Horror Show

By Simone Solondz / March / April 2007
March 20th, 2007

“Your father, all six of him, called me ‘African slave’ as he spattered his seed in me. Your father, all six of him, said, ‘this land belongs to Arabs now, this cattle belongs to us,’ and slashed my right thigh with his blade. (So I would remember him.)”

Frank Mullin
Mia Farrow

The words to playwright Winter Miller’s monologue “A Mother to Her Son” rang out as equally violent images from the traveling photography exhibition “Darfur/Darfur” were projected behind the stage in List auditorium on January 26. Marsha Z. West, director-in-residence at Brown’s Rites and Reason Theatre, narrated. Later in the program, actor and UNICEF goodwill ambassador Mia Farrow told the stories of the people shown on screen. “This woman watched as her children were burned alive in their hut,” Farrow said matter of factly.

Brought to campus by the student anti-genocide coalition STAND (Students Taking Action Now: Darfur) and the Watson Institute for International Studies, the photographs were projected on the walls of List’s entrance gallery for two days. The images were difficult to take, but the message of the show seems to be, “Don’t look away. Take note, and take action.”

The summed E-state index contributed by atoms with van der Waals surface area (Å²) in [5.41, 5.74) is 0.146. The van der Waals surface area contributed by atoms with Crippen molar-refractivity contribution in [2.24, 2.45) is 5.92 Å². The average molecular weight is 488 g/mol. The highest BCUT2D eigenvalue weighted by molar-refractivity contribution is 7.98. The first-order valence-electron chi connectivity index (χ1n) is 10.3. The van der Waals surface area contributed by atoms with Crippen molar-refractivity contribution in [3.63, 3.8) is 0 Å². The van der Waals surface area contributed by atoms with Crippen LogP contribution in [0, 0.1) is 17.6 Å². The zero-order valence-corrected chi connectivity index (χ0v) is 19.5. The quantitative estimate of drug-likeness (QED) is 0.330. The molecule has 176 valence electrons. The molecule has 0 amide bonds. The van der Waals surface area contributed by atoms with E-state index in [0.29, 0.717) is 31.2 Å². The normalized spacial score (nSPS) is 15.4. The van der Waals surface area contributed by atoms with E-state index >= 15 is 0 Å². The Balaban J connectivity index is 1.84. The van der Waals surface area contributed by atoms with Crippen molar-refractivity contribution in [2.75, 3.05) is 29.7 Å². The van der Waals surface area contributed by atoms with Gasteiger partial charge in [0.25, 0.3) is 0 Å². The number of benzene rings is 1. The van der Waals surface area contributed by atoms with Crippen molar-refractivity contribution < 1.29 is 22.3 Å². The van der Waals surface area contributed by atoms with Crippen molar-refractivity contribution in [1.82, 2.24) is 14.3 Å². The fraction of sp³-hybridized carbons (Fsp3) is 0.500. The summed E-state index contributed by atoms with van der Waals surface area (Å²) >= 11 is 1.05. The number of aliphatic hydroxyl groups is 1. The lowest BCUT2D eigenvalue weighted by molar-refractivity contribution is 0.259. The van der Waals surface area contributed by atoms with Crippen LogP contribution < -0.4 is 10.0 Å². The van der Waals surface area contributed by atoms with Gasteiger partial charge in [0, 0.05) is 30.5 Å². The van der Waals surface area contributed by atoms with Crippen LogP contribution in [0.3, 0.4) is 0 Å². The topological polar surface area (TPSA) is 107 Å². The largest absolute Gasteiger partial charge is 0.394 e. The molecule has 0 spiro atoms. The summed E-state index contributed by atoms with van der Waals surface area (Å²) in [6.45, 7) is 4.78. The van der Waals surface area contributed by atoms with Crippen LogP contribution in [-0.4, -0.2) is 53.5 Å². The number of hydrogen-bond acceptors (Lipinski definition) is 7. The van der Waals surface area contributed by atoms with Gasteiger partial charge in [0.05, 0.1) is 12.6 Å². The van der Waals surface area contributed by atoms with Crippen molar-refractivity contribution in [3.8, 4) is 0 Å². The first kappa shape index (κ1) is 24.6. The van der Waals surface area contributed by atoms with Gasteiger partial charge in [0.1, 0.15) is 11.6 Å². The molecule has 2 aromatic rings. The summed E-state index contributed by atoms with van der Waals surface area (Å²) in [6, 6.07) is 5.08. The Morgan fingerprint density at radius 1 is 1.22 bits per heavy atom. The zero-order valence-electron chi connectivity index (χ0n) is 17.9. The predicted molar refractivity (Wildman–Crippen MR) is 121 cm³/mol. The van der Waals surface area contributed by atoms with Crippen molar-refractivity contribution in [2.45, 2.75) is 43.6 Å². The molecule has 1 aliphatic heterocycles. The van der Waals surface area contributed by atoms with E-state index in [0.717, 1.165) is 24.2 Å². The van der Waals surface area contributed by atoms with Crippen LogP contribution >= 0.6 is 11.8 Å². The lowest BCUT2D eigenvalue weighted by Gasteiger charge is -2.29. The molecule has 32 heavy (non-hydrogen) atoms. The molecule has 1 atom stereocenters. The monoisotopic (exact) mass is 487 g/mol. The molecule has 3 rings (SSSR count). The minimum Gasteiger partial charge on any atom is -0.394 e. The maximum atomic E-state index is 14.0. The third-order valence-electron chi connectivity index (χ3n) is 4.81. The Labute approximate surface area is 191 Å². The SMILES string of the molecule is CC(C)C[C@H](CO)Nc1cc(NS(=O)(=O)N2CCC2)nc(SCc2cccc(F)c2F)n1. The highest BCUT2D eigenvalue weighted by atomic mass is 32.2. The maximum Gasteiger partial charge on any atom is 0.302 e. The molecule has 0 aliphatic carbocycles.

To put the photos in context, Keith Brown of the Watson Institute briefly described the situation in Darfur, where the Sudanese government is backing militias known as the Janjaweed, providing weapons and encouraging them to annihilate the tribal Africans who have lived on the edge of the desert for centuries. Whole villages are being systematically burned and people mutilated, raped, and killed.

The photojournalists who contributed to the show included lyrical images as well—the silhouette of a woman in robes against the evening sky, a baby cradled in her mother’s arms—but nothing could soften the brutality.

Thankfully, the crowds of students attending the event brought some hope. They mobbed the building’s foyer, discussing the photographs, selling T-shirts, and manning tables where viewers could write letters to their senators and state representatives. “Darfur/Darfur” will travel to twenty-four cities in the next twenty-four months. For more information visit www.darfur.org.

Simone Solondz

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March / April 2007